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ABSTRACT: The cardinal climacteric symptoms of hot flushes and night sweats affect 24-93% of all women during the physiological transition from reproductive to post-reproductive life. Though efficacious, hormonal therapy and partial oestrogenic compounds are linked to a significant increase in breast cancer. Non-hormonal treatments are thus greatly appreciated. This systematic review of published hormonal and non-hormonal treatments for climacteric, and breast and prostate cancer-associated hot flushes, examines clinical efficacy and therapy-related cancer risk modulation. A PubMed search included literature up to June 19, 2014 without limits for initial dates or language, with the search terms, (hot flush* OR hot flash*) AND (clinical trial* OR clinical stud*) AND (randomi* OR observational) NOT review). Retrieved references identified further papers. The focus was on hot flushes; other symptoms (night sweats, irritability, etc.) were not specifically screened. Included were some 610 clinical studies where a measured effect of the intervention, intensity and severity were documented, and where patients received treatment of pharmaceutical quality. Only 147 of these references described studies with alternative non-hormonal treatments in post-menopausal women and in breast and prostate cancer survivors; these results are presented in Additional file 1. The most effective hot flush treatment is oestrogenic hormones, or a combination of oestrogen and progestins, though benefits are partially outweighed by a significantly increased risk for breast cancer development. This review illustrates that certain non-hormonal treatments, including selective serotonin reuptake inhibitors, gabapentin/pregabalin, and Cimicifuga racemosa extracts, show a positive risk-benefit ratio. Key pointsSeveral non-hormonal alternatives to hormonal therapy have been established and registered for the treatment of vasomotor climacteric symptoms in peri- and post-menopausal women.There are indications that non-hormonal treatments are useful alternatives in patients with a history of breast and prostate cancer. However, confirmation by larger clinical trials is required.SpringerPlus 12/2015; 4(1). DOI:10.1186/s40064-015-0808-y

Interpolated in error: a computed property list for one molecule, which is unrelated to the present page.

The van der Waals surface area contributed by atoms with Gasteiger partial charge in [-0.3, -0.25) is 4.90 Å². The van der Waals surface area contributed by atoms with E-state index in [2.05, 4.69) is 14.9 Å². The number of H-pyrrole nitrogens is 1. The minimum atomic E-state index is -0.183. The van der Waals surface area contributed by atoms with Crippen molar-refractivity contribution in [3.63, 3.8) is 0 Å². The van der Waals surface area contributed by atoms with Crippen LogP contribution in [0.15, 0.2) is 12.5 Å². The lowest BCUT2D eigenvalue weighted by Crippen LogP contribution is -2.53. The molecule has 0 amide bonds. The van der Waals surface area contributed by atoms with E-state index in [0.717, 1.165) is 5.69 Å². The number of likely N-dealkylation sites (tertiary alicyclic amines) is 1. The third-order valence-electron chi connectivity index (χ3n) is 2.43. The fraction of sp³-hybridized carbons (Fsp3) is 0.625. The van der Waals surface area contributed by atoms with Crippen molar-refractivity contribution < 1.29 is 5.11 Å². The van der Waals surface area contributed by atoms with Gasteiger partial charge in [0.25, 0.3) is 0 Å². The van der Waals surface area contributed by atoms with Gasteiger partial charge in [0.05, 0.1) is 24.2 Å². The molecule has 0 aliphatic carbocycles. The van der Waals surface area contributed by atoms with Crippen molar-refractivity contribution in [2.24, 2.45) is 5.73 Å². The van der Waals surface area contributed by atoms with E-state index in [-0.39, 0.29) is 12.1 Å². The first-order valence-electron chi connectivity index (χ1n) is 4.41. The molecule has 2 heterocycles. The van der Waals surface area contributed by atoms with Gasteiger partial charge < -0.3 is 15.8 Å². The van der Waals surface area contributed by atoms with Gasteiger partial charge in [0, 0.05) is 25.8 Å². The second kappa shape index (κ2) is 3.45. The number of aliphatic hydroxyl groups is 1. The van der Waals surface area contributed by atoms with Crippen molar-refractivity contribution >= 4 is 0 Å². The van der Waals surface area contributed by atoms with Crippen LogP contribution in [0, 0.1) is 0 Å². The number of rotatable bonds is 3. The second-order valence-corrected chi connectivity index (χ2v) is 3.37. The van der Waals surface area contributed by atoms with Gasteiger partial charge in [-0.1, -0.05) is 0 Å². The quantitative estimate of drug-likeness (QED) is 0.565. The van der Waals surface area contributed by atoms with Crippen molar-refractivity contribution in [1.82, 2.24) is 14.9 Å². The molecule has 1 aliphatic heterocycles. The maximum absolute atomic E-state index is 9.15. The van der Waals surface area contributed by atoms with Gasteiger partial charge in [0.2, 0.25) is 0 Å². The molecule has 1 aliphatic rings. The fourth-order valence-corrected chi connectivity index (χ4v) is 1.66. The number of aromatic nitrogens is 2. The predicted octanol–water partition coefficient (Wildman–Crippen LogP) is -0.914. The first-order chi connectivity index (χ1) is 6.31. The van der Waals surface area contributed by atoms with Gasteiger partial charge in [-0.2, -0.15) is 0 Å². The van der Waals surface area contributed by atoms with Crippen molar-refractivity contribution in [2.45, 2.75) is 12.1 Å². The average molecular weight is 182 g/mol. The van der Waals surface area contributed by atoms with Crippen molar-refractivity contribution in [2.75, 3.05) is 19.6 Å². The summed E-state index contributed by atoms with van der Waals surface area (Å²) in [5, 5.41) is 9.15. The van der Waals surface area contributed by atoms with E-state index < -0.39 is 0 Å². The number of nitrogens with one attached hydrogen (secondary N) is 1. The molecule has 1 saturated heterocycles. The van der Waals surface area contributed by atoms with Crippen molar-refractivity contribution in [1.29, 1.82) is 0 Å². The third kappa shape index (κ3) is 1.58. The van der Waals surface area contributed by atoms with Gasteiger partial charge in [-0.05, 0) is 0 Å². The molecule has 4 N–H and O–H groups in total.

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ABSTRACT: Women at the end of their reproductive age often complain of climacteric symptoms which can be quite debilitating at times. Physiological changes due to deficient oestrogen have received global attention in the search for an acceptable and safe measure to improve quality of life for women with these complaints. Hormone replacement therapy (HRT) used to be the main treatment for menopausal symptoms. Lately there are concerns about its possible adverse effects of increasing risks of breast malignancy, heart diseases, etc. Complementary Alternative Medicine (CAM) plays a significant role in relieving these climacteric symptoms especially in women with contraindications to hormonal therapy and in those who are worried of its adverse effects. It is important for women to be aware of these CAM to provide them with options to improve their quality of life. This paper explores other pharmacological and non-pharmacological measures as alternatives to hormone replacement therapy (HRT), to assess how useful and reliable they are according to available scientific evidence.